In-office whitening treatments
For more drastic results you'll need to head to the dentist. Brown stains on teeth or black stains on teeth can be slow to respond to DIY treatments.
How to whiten yellow teeth professionally
Wondering how to remove stains from teeth instantly? Probably the most effective way to make yellow teeth white is to visit your dentist for a course of professional teeth whitening. Using lasers or LEDs with concentrated bleaching products, you can get results in a single visit. It won't come as a surprise that these treatments are also the most expensive.
Want to know more about different whitening methods and how effective they are at getting rid of teeth stains? We covered this topic in much more detail in our guide to teeth whitening costs and methods.
Click here to get connected or call 866-383-0748 (toll-free, 24/7)Call A Dentist
Veneers for yellow teeth
If your teeth are not just discolored but also crooked or chipped, you may want to kill two birds with one stone by getting veneers. These thin covers are placed directly onto your existing teeth. They can be made to match your natural teeth if you just need one or two, or you can transform your smile with veneers across all your visible teeth.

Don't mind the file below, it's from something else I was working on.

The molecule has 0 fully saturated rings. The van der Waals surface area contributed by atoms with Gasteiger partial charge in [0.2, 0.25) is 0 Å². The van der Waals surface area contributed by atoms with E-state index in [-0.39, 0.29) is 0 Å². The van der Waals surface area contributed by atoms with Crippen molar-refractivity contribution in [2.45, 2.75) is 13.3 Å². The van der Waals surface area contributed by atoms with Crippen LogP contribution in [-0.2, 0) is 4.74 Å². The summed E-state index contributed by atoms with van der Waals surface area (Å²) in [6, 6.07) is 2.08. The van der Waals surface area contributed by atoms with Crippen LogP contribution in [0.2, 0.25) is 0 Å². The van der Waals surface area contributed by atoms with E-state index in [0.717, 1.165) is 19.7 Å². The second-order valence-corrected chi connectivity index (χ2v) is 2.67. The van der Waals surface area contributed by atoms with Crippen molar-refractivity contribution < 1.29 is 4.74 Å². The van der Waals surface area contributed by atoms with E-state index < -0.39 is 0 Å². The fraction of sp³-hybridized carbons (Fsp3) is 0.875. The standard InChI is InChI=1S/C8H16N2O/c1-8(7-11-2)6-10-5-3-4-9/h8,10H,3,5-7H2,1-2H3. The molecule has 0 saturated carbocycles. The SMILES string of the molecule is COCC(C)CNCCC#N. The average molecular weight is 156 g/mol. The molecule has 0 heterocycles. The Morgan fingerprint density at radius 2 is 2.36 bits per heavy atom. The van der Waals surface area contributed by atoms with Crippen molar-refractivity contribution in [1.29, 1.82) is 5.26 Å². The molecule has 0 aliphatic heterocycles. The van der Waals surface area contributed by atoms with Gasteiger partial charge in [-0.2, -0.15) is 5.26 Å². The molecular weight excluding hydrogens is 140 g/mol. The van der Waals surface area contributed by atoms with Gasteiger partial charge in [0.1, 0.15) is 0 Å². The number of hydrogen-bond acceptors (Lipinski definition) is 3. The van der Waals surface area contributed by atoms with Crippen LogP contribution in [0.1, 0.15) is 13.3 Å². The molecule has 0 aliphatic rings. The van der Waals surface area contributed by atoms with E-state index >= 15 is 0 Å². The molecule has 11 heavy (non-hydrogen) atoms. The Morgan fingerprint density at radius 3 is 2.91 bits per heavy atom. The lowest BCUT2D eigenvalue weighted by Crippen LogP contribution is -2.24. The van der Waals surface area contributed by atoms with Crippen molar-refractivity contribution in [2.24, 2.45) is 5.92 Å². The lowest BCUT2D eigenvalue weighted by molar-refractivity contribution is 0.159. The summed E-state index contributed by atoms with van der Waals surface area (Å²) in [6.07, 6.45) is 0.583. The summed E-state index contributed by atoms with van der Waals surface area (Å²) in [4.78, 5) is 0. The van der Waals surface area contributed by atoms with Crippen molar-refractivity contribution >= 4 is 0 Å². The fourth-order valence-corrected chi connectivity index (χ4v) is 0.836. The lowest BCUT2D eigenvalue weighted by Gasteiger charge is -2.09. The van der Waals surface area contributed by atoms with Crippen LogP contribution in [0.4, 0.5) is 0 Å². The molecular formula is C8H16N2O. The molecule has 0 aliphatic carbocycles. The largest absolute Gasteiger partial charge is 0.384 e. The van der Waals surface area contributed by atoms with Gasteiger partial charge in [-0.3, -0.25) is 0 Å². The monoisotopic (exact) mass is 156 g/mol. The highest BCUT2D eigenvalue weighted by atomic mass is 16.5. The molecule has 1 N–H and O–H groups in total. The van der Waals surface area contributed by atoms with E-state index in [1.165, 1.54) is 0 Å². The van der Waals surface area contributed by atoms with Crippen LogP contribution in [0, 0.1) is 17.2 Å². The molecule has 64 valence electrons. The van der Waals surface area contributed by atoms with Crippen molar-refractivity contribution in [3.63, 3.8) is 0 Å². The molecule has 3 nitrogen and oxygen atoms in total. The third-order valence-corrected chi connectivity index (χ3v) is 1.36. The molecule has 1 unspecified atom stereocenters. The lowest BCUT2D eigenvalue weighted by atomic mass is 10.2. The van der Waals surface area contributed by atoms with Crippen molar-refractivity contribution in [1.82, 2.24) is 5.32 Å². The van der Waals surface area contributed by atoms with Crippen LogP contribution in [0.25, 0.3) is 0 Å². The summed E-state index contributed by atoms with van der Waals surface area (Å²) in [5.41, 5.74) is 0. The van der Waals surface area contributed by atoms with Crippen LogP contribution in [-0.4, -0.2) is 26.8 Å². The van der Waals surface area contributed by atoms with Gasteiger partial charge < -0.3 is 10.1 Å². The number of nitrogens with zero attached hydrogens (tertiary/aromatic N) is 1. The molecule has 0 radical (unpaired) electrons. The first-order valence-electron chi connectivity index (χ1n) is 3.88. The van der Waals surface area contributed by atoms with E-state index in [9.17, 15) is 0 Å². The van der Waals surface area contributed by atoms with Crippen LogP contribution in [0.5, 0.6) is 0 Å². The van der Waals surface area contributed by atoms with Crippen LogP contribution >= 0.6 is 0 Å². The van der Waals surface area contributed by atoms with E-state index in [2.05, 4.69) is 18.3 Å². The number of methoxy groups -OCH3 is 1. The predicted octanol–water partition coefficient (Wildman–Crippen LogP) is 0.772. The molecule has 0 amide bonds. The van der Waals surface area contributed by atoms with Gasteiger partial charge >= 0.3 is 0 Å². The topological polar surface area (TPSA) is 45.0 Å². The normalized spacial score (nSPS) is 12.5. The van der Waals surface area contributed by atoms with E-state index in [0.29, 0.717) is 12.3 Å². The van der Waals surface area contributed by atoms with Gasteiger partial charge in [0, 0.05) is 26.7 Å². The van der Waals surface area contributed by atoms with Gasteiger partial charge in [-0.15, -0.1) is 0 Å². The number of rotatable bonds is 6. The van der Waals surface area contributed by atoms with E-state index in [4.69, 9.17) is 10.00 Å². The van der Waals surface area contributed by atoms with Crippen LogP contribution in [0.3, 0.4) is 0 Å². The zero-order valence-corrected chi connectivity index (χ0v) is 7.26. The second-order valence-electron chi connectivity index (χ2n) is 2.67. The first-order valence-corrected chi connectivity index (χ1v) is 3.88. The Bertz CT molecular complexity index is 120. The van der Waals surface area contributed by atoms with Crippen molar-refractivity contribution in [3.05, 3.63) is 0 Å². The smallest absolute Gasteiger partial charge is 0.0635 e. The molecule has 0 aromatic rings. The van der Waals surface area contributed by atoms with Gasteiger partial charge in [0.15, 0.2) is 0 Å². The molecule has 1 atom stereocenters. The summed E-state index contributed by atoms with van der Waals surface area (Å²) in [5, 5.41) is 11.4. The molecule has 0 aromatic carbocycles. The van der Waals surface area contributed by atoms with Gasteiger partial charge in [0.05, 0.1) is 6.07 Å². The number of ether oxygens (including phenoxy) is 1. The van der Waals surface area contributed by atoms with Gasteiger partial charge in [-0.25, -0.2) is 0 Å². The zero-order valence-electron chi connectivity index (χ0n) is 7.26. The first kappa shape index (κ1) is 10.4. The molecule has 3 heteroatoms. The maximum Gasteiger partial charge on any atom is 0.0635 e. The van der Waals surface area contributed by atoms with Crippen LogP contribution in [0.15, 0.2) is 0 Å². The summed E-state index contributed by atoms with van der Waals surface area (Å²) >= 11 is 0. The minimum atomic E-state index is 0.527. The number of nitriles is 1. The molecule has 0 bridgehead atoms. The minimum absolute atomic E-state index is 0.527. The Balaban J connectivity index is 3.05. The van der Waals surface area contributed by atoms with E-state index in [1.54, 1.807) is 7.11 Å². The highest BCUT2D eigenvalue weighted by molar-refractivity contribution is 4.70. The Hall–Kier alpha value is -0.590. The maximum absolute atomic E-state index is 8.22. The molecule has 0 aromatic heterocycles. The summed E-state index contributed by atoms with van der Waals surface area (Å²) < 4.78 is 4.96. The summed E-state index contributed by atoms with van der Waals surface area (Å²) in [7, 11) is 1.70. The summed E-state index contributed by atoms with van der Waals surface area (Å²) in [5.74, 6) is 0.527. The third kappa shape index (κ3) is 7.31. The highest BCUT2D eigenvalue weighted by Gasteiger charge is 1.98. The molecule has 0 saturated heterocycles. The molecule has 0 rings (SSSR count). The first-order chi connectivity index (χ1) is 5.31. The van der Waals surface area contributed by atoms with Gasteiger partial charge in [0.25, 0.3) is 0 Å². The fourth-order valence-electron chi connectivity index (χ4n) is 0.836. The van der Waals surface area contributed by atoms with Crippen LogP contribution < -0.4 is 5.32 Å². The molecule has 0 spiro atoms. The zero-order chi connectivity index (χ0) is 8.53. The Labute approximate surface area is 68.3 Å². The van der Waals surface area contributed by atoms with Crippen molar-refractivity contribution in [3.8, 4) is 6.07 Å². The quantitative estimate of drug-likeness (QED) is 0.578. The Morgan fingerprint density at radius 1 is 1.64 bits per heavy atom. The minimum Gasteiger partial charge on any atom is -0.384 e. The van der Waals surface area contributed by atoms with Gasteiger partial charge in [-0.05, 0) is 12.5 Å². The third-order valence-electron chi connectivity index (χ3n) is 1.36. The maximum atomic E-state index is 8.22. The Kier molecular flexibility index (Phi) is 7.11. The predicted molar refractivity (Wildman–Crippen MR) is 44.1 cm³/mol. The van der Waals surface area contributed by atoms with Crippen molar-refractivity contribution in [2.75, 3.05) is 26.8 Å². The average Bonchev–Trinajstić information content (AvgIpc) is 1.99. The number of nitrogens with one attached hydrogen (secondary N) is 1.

How to prevent yellow teeth
Whether you have coffee-stained teeth or naturally yellow teeth, you can help prevent any further yellowing by taking good care of them. This means brushing your teeth properly twice a day and flossing at least daily. Use a fluoride toothpaste as this helps strengthen enamel. You can also use mouthwash, but don't rinse immediately after brushing since this can wash the fluoride away.
And remember that list of foods and drinks that stain or damage teeth? Try to limit your consumption of these, or at least rinse your mouth with water after you have had them.
What you eat not only plays a role in your overall health, but it may also determine the color of your smile. Many people eat and drink foods every day, not realizing that some of those foods are slowly staining their teeth overtime. However, you can work to prevent stained teeth by:
- Limiting stain-causing drinks, like coffee, tea, soda, and wine.
- Being sure to rinse your mouth with water after consuming fruits like blueberries, pomegranates, and others that have natural dyes that can stain your teeth.
- Brushing your teeth in the morning and at night, for two minutes each time, using a whitening toothpaste if desired.
- Flossing each day.
- Seeing your dentist for deep cleanings and whitening treatments if needed.
Dr. Ania Mohelicki, Dr. Ania
What to do if your kids have yellow teeth